PAYG: You will be told if you need to Pay As You Go for your tax, after your first tax return as a freelancer. For me, this is calculated based on my previous year’s tax and paid in quarterly installments. They do charge you extra fees if you don’t pay them or pay them late, although if you don’t leave it ridiculously long they usually waive them. At the end of the year when you do your tax return, if your yearly earnings differ to the previous year’s you might end up getting some back or having to pay a bit more.

GST: If you earn over $75,000 per year as a freelancer, then you have to register to claim Goods and Services Tax (GST). If you earn less than that amount, you can still choose to claim GST – I’ve been told that it can work out better for you tax wise. I don’t earn quite that much and don’t want the extra work of figuring out GST at this point, so unfortunately it isn’t something I’m familiar with yet. If you’re not charging GST, make sure to make a note of it on your invoices so it’s clear to clients.

Record Keeping

ATO has a lengthy guide for this as well. The basic things that you really must keep track of are:

  • record of invoices and payments made to you
  • receipts, with the business’s ABN on them, for any expenses
  • bank statements for your business account
  • your previous tax records
  • justification for any partial expenses*

These need to be kept for at least 5 years. They can be electronic (my software receipts and business statements all go to my email), as long as you can print them out easily if needed.

How fancy your record keeping needs to be is up to you. I have probably the most basic ‘system’:

  • spreadsheet of payments made to me, with the client’s name, project, date paid and amount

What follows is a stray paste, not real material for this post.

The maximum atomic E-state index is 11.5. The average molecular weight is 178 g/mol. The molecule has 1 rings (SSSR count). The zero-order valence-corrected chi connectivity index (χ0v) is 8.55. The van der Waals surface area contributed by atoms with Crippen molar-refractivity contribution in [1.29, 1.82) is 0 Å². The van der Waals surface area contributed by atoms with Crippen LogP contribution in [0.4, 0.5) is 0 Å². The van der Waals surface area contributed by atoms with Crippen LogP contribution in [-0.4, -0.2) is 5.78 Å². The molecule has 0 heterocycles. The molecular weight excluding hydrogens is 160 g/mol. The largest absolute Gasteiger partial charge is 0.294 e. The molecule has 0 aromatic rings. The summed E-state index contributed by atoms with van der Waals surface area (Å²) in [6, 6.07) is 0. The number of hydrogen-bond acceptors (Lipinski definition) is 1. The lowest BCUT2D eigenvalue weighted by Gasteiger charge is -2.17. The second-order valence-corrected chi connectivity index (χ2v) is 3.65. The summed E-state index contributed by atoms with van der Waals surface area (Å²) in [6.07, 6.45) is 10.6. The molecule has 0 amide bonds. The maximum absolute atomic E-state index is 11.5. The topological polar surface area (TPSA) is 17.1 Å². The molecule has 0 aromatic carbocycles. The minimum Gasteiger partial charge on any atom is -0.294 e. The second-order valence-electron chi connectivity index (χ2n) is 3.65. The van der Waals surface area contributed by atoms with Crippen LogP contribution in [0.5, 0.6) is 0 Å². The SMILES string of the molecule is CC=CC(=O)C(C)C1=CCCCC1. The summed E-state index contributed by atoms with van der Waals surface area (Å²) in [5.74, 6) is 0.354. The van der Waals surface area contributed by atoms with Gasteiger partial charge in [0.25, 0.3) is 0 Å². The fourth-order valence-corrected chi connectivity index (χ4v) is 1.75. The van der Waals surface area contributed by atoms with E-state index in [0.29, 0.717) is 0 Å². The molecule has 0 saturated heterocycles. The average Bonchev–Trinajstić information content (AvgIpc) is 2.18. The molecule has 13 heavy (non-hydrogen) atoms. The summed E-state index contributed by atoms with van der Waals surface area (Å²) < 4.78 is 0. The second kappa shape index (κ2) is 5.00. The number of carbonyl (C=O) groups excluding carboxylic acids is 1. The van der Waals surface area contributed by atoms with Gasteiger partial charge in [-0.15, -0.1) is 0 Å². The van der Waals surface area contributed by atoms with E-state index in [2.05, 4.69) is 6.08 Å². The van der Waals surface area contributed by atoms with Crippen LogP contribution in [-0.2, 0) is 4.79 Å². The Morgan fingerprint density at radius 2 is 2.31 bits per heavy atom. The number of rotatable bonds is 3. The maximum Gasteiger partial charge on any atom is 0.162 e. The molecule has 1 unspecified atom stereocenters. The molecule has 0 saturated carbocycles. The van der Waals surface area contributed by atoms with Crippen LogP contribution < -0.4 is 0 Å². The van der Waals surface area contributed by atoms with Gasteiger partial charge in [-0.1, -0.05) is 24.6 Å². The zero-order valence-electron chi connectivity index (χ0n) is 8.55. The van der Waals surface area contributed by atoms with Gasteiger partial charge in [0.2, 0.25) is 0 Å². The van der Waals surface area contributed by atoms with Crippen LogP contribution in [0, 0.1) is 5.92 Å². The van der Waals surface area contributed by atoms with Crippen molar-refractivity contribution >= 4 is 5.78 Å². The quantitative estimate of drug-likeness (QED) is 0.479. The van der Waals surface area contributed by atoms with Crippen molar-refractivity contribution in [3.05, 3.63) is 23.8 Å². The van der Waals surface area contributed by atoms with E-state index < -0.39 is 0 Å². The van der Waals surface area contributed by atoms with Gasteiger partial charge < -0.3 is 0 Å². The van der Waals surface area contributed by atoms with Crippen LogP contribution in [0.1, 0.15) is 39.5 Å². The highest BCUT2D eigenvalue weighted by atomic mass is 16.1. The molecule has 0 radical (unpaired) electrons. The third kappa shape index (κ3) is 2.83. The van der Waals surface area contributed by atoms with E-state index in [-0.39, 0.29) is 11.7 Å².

• spreadsheet of expenses, with the type of expense, date and amount
  • file of printed receipts
  • folder on my computer for electronic receipts
  • folder in my email client for email receipts I haven’t saved to my computer yet

There’s lots of other ways of keeping records, and if your expenses etc are more complicated then you might want to look into purchasing some software for it. I haven’t really dabbled with any so can’t offer any recommendations – if you’ve tried something you can recommend please let me know!

* Some things will be part business, part personal – for example, my mobile phone or petrol for my car. I only claim part of these things as business expenses. To justify the percentage used for business, keep a logbook of usage for a week or so.

Hopefully this has given you a general idea of what you need to do based on my personal experiences, but I really recommend speaking to someone more knowledgeable about these things. I don’t claim that any part of this is 100% correct, legal advice and am admittedly terrible at all things tax, so take all of this with a grain of salt and read through the tax office’s information thoroughly yourself as well.

Good luck!

I’m going to try and write a weekly post each Friday about what it’s like to be a freelancer! This is something that I find a lot of people are curious about, and there’s a lot of incorrect assumptions out there. If you have any questions for me on freelancing, leave a comment here or on Formspring.


  1. Thanks so much for answering this question! I am really enjoying reading these articles about freelancing, along with your other content of course.
    I hope to become more successful at freelance, hopefully enough to generate a sustainable income, but I think I need a few more years experience first.

    Again, always a pleasure reading your blog!

  2. Thanks Jordan, glad that someone is finding this useful! All the best, and let me know if there’s any topics you’d be interested in hearing more about :)